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Life on the Deckle Edge

Poetry Friday - Pirate Plots & Mermaid Musings....

Ahoy there, Poetry Lovers!

 

I missed everyone last week.  I'd sailed off to Atlanta for our SCBWI Southern Breeze Springmingle conference (great to catch up with folks after a little while away!), and when I tried to post a directional sign to Heidi's place, I discovered a website glitch that kept me from posting anything for a few days.  I think they've got it all fixed now.

 

My antique map obsession continues....  I'm keeping a weather eye out, and looks like chilly temps down here are giving way to sunny days, slowly at least.  Time for mermaids and pirates to start jotting down poetry!  Or sketches!  Or "X" marks for treasure! I've been playing in the studio with upcycled journals/sketch books for the those with arabesque-ing swords or finned tails instead of feet.  (You can click on the picture above to see in my Etsy shop; I've taken several of these to the Beaufort Emproium for my wee little table, too. If you want to see more map-craziness, just put the word "map" into my shop's search bar on Etsy - I'll have a bunch more items up by Saturday.)  

 

While I wouldn't care to meet a REAL pirate, thank you very much, I did love Pirates of the Caribbean - the ride at Disney World when I was young, and later, the movies. Old treasure maps have always been on my "favorites" list. And, of course, growing up in Florida, I fancied myself a mermaid on many occasions.

 

Here in the Lowcountry, we did have real pirates back in the day! Click here to read about them - Blackbeard, for one, and women pirates as well as men. 

 

I couldn't find a replica map to purchase that fit the exact years of the waves of piracy (get it? waves?), but I found a wonderful reproduction map of the Southeastern/Carolinas coast from around 1745, and that's what I've been using for these upcycled journals. 

 

Are you a fan of Michael Hague?  One of my favorite of his books is THE BOOK OF PIRATES (HarperCollins, 2001) for its mysterious, spooky, rollicking art.  Inside you'll find classic cut-throat stories from Washington Irving, Robert Louis Stevenson, and many more. 

 

Included is "The Island Come True" from Peter Pan by J.M. Barrie (1860-1937), with a few ditties dotting the text.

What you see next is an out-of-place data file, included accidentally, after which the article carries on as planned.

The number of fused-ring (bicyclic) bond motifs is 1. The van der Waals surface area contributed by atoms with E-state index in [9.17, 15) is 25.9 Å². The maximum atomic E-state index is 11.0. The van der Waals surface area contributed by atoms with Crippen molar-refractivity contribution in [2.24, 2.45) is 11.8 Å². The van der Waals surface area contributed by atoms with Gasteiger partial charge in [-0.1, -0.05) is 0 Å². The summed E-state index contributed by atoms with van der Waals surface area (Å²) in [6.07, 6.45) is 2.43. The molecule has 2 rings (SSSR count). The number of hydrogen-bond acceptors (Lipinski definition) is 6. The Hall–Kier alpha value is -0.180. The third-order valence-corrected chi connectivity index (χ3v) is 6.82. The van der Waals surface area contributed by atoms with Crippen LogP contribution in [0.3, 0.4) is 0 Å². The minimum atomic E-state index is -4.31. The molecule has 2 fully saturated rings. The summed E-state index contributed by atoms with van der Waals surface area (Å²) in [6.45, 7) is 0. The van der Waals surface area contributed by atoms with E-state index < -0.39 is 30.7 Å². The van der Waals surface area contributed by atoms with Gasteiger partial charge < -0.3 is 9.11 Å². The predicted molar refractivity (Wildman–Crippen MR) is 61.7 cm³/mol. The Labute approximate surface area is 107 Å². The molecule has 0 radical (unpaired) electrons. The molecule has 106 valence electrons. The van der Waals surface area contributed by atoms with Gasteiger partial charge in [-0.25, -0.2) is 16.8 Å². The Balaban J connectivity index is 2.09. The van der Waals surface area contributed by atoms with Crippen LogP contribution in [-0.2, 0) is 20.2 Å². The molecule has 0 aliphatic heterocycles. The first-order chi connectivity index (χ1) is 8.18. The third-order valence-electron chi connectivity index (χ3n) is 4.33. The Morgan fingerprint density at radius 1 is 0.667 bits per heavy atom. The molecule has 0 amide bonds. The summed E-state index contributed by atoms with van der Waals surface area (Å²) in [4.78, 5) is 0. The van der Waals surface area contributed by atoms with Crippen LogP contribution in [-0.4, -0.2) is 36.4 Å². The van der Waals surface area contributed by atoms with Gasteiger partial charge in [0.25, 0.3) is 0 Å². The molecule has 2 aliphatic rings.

Here's one:

 

"Yo ho, yo, ho, the pirate life,

the flag o' skull and bones, 

A merry hour, a hempen rope,

And hey for Davey Jones."

 

 

And here are a few opening lines from John Masefield (1878-1967):

 

 

A Ballad of John Silver

 

 

We were schooner-rigged and rakish, with a long and lissome hull,
And we flew the pretty colours of the cross-bones and the skull;
We'd a big black Jolly Roger flapping grimly at the fore,
And we sailed the Spanish Water in the happy days of yore.

 

We'd a long brass gun amidships, like a well-conducted ship,
We had each a brace of pistols and a cutlass at the hip;
It's a point which tells against us, and a fact to be deplored,
But we chased the goodly merchant-men and laid their ships aboard.

 

...

 

Click here for the whole poem. 

 

And, from Gilbert and Sullivan's The Pirates of Penzance, which premiered December 31, 1879, a few lines:


 ...

 

(King)

When I sally forth to seek my prey
I help myself in a royal way.
I sink a few more ships, it's true,
Than a well-bred monarch ought to do;
But many a king on a first-class throne,
If he wants to call his crown his own,
Must manage somehow to get through
More dirty work than ever I do,

For I am a Pirate King!
And it is, it is a glorious thing
To be a Pirate King!

For I am a Pirate King!


(Chorus)   

You are!
Hurrah for the Pirate King!

...

 

Click here  for more. 

 

Ever wondered about the difference between a pirate, a privateer, and a buccaneer? The Mariners Museum and Park in Newport News, Virginia, has you covered, with these short posts by Brian Whitenton from 2012.  Enjoy Part 1 and Part 2.

 

Now turn that bow toward  Sloth Reads for this week's Poetry Friday Roundup.  (Don't worry; you'll be able to goof off after all your rowing.) ;0)

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